Photo by Terri Loewenthal
Those who encountered The Space Lady on the streets of San Francisco in the 1980s and 1990s rarely forgot her. With her accordion and Casio, Moondog-esque winged helmet and lo-fi light-up suit, she’d sing echo-heavy covers of “Major Tom” and futurist-themed originals written by her first husband, Joel “The Cosmic Man” Dunsany.
Years after relocating to Colorado, TSL (real name: Susan Dietrich Schneider) was rediscovered as an antecedent to Ariel Pink and Julia Holter. The Space Lady’s Greatest Hits (Night School) has led to her first ever European tour; she’ll be all shook up at Marie-Antoinette on Mon, Sep 29.
To what extent was The Space Lady pure theatre and to what extent was she ideology?
Gosh, that’s a tough question. I believe that everything I did was The Space Lady, pretty much. Joel and I had a close encounter, not with alien beings in the physical form, but we certainly felt a strong connection after we were scanned by that UFO on Mount Shasta, and probably before that as well, just from our psychedelic experiences. So, I really felt like all the things we came up with as The Space Lady were somehow channelled or inspired from some cosmic guardian that was protecting us.
Did you feel like the San Francisco street scene was a creative community?
Joel and I pretty much isolated ourselves. We were still afraid that that there would be some repercussions for him, having resisted the draft back in the day. And not having children registered – they didn’t have birth certificates or go to school. Maybe that lifestyle lent itself to my being what people called so original [laughs].
You were less extroverted than your Space Lady identity.
I was pathologically shy [laughs]! Joel and I were paralysed by fear. Back in Boston, we put together a band and called ourselves Blind Juggler, which pretty much describes what we were doing – feeling our way in the dark. And the one time we really performed, Joel played with his back to the audience. He was afraid of being seen.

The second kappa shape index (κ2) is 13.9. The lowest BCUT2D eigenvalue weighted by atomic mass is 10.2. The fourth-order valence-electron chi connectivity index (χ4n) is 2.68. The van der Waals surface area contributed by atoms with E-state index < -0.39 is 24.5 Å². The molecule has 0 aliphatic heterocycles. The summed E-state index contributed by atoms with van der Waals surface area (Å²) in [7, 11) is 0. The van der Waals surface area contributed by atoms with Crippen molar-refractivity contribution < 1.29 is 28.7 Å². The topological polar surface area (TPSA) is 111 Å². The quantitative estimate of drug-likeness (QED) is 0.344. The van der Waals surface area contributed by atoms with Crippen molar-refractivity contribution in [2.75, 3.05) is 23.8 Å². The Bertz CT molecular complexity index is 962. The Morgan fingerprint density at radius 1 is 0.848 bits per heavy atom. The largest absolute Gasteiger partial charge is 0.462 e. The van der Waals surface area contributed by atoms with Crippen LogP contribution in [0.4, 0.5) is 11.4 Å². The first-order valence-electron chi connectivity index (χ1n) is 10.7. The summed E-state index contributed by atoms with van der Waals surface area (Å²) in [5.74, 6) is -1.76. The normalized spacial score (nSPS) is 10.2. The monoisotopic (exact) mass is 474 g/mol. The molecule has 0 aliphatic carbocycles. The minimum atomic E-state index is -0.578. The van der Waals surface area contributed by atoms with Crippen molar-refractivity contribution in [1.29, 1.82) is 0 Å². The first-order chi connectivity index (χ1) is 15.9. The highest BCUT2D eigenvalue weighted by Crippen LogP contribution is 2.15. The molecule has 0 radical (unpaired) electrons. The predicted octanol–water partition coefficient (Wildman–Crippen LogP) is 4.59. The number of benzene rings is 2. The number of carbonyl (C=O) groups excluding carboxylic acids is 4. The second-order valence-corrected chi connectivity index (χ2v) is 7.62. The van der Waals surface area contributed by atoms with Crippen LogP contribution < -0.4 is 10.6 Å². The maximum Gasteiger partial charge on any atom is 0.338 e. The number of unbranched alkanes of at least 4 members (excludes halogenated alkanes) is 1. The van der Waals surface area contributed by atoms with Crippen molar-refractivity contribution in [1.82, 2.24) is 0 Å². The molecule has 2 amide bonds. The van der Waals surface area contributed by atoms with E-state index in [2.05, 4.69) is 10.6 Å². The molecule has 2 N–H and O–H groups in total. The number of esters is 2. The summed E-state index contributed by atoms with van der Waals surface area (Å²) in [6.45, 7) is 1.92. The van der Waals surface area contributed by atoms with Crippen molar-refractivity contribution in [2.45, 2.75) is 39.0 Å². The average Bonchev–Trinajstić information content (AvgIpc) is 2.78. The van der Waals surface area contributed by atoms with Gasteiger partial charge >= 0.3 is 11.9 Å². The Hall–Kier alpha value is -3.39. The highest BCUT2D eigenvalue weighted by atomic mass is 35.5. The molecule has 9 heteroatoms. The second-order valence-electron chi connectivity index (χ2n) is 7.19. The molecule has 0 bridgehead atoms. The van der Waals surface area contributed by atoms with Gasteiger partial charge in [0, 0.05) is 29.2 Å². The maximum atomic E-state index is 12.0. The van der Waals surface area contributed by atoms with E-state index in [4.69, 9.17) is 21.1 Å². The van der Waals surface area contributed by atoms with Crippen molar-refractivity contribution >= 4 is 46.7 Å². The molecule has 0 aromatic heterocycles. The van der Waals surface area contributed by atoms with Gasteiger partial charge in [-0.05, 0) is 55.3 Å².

Didn’t Jimmy Carter give amnesty to the draft-dodgers in the late 1970s?
Um, that’s the nature of paranoia. No matter what had happened in that political world, it wouldn’t have assuaged Joel’s fear. You know, the CIA: “They don’t care, they’ll bust me anyway, they don’t like what I’m doing as an artist.” But I wasn’t afraid of being seen in public as much as he was, so I was able to go out and scrounge for a livelihood, selling artworks, pan-handling, finally playing music… I really loved being The Space Lady. Yet, it was wrenching me apart from my family. Once, I was walking down the subway stairs with all my gear, and a businessman looked at me and said, “How long have you been doing this anyway?” I took it that he meant, “You’ve been whipping this dead horse for way too long, girl.” And, in fact, I became discouraged and thought, “Boy, I wasted a lot of time, to be such a crackpot.” I couldn’t find a balance, so I finally hung it up and left.
With other musicians, like Sun Ra, space is a metaphor for alienation.
You said a mouthful. I never felt like I fit in anywhere, but I created my own niche and that was very comfortable. People could approach me and talk one-on-one. What really scared me was, “Oh my gosh, I have to talk between songs.” You know, I could play songs for six hours straight, but even on the street, I didn’t really say anything. I guess I was probably afraid that people would see that I was really just a human being, and a very ordinary American girl-next-door.
The Space Lady w/ Slow Steve, Mon, Sep 29, 21:00 | Marie-Antoinette, Holzmarktstr. 15-18, Mitte, S+U-Bhf Jannowitzbrücke.